Lucerne police awarded Eisner's dog a lifetime supply of food in appreciation. Breitwieser spent two years in prison in Switzerland before being extradited to France. However, it took Swiss authorities 19 days to acquire the international search warrant necessary to search Breitwieser's mother's house, they found nothing, Breitwiser did not confess until a few months giving authorities a detailed account of the works he had stolen. Meanwhile, when Breitwieser's mother had heard of her son's arrest from Kleinklauss, able to evade authorities, she proceeded to destroy many of the works by cutting or carving them up, leaving the remains of the frames in the trash over a period of several weeks and forcing the shredded paintings down her garbage disposal unit. Other artifacts, such as vases, jewelry and statuettes, were thrown into the nearby Rhone-Rhine Canal, where some were recovered through dredging, she claimed that she destroyed the paintings out of anger at her son, but police believe it was to destroy incriminating evidence against him.
She had no inkling of the large monetary value of the works she destroyed. Police found nothing besides the cord of the stolen antique bugle when they first searched her home, she took seven months to admit to destroying the artwork, after some pieces had washed up on the sho
The Nossa Senhora da Graça Fort Conde de Lippe Fort and known as La Lippe, is a fort in the village of Alcáçova, about 1 kilometre north of the town of Elvas in the Portalegre District of Portugal. It stands in a dominant position on the Monte da Graça and forms part of the Garrison Border Town of Elvas and its Fortifications, which on 30 June 2012 was classified as a UNESCO World Heritage Site. In 2014, the fort became part of a new project under the aegis of the Portuguese Ministry of National Defense, with the support of Turismo de Portugal, which features historical itineraries based on Portuguese heroes; the strategic importance of the fort was demonstrated during the Portuguese Restoration War, when in 1658 Spanish troops occupied the site during the siege of the town of Elvas prior to the Battle of the Lines of Elvas on 14 January 1659. A century during the Seven Years' War King Joseph I of Portugal and the Marquis of Pombal called on Marshal Lippe to reorganize the Portuguese army and draw up plans for the modernization of the stronghold.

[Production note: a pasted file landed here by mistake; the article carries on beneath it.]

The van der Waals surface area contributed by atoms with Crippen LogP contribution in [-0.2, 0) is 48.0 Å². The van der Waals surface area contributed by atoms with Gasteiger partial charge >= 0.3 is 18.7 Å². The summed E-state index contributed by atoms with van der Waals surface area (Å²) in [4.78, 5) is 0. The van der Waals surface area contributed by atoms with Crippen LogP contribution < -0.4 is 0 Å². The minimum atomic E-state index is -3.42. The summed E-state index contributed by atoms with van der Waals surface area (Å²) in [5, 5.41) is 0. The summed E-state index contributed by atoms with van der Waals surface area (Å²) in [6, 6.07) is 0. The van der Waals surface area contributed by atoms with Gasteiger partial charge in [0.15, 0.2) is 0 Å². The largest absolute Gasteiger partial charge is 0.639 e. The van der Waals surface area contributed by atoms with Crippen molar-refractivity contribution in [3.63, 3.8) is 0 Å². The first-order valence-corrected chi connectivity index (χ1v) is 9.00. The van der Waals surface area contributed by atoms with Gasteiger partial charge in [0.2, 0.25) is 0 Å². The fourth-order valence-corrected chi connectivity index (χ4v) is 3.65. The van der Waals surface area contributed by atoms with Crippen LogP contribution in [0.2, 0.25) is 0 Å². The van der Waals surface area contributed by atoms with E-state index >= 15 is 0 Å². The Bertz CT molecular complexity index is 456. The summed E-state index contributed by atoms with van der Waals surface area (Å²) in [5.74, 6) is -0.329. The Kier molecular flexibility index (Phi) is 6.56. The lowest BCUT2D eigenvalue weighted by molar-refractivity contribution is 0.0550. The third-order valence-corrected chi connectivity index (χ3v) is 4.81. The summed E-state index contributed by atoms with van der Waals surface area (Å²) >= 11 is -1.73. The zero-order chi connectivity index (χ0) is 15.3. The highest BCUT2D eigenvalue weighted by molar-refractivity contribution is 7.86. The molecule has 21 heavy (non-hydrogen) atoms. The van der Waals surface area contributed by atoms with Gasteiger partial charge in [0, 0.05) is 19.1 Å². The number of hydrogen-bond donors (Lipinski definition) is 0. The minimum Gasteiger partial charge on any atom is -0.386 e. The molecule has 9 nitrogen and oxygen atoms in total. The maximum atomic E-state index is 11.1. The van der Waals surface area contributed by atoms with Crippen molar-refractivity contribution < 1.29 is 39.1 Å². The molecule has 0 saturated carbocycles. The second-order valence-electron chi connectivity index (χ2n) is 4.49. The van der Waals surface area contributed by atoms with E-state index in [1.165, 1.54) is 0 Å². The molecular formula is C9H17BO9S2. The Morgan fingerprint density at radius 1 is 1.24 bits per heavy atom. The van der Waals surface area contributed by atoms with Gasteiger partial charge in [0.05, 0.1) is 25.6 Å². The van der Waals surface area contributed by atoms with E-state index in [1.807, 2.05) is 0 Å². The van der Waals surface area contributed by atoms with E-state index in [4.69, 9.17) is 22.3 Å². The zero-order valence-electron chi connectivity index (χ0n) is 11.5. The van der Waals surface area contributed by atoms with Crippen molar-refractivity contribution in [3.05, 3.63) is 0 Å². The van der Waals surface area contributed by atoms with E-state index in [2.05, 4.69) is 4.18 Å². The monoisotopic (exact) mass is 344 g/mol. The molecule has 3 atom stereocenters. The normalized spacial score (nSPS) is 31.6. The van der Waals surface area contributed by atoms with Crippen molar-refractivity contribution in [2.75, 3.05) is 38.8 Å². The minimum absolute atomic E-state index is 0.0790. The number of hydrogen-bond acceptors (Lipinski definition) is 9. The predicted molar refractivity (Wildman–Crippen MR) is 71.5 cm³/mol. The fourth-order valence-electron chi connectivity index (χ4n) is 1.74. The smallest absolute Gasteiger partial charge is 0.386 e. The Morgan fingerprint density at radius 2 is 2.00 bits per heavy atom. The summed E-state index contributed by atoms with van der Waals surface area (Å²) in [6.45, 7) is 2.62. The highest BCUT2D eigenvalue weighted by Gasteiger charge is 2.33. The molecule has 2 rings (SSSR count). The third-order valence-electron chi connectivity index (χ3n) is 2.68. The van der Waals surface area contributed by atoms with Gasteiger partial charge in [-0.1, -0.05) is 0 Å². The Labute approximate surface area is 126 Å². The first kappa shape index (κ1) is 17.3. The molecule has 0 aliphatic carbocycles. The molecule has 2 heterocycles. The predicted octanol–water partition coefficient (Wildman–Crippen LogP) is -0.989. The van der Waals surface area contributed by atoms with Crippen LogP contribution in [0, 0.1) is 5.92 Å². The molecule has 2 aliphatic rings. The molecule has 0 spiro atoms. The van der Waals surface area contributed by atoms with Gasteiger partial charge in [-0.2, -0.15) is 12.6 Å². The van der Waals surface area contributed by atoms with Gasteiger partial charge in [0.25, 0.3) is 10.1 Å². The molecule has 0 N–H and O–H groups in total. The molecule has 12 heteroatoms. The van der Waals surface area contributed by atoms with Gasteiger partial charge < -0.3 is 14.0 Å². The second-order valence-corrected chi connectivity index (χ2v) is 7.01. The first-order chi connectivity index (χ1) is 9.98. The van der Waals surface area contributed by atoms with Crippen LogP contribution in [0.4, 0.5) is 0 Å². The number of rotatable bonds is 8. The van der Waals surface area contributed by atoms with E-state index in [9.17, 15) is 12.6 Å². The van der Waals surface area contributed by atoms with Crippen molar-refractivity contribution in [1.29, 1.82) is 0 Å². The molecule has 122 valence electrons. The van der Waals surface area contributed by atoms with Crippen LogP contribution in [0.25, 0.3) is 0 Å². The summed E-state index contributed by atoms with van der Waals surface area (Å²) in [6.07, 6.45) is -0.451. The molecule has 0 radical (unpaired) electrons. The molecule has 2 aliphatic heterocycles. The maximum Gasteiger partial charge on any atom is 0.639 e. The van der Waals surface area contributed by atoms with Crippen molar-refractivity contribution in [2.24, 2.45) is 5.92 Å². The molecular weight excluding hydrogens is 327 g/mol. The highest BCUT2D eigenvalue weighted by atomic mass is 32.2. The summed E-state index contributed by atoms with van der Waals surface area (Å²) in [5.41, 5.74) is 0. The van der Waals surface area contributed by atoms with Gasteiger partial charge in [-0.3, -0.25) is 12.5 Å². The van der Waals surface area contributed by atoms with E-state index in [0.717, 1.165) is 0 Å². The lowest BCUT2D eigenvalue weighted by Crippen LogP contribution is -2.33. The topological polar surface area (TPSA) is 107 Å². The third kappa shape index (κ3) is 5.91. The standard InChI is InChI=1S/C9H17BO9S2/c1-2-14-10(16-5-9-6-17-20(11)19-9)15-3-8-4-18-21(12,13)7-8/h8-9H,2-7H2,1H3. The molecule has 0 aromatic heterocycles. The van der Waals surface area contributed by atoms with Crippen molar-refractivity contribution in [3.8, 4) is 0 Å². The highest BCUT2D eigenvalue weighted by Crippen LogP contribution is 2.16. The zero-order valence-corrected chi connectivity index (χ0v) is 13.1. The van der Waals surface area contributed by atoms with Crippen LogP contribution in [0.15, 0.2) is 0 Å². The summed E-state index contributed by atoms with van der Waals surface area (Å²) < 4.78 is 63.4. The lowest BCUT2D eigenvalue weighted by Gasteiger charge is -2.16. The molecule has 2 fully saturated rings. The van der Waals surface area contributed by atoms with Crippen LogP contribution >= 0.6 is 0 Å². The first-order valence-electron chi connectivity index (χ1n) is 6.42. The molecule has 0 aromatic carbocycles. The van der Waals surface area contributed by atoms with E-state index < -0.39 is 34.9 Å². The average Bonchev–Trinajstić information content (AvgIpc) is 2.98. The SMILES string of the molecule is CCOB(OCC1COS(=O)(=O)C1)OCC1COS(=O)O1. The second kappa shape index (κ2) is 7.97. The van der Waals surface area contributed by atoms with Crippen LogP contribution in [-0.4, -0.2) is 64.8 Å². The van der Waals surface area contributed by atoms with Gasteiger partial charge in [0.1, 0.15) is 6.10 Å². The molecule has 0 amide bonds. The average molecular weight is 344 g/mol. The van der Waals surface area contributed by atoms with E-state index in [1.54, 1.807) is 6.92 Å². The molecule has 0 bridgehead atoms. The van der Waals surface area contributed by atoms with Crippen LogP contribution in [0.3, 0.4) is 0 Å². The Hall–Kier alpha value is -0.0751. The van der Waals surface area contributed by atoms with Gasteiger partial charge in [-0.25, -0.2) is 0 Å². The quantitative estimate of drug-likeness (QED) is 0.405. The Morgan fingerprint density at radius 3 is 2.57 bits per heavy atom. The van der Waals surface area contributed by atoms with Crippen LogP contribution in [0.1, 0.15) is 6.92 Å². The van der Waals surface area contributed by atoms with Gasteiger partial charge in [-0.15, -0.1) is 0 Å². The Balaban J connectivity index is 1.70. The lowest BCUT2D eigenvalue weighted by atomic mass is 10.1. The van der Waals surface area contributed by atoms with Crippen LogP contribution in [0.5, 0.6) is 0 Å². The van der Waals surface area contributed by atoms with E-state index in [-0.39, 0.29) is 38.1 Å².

He drew a nearly identical copy of his home fortress Wilhelmstein, which he built in 1761. The work began in 1763 and continued into the reign of Maria I of Portugal, with the fort reopening in 1792 under the name of Conde de Lippe Fort after its designer; the fort resisted Spanish troops during the 1801 War of the Oranges and a attack in 1811 during the Peninsular War by the troops of Marshall Jean-de-Dieu Soult. In September 1808, when the Spanish General Galluzzo heard of the signing of the Convention of Cintra, under which the defeated French were allowed to evacuate their troops from Portugal, he refused to acknowledge it. Instead he proceeded to carry out "a trifling bombardment of La Lippe from an immense distance, the utmost damage sustained or to be sustained by that fortress, was the knocking away the cornices and chimney's of the governor's house, every other part being protected by bomb proofs of the finest masonry." The French commander of the La Lippes's garrison, Captain Girod de Novillars, held out against the Spanish until late November when the 1,200 French troops inside marched out following the arrival of the British.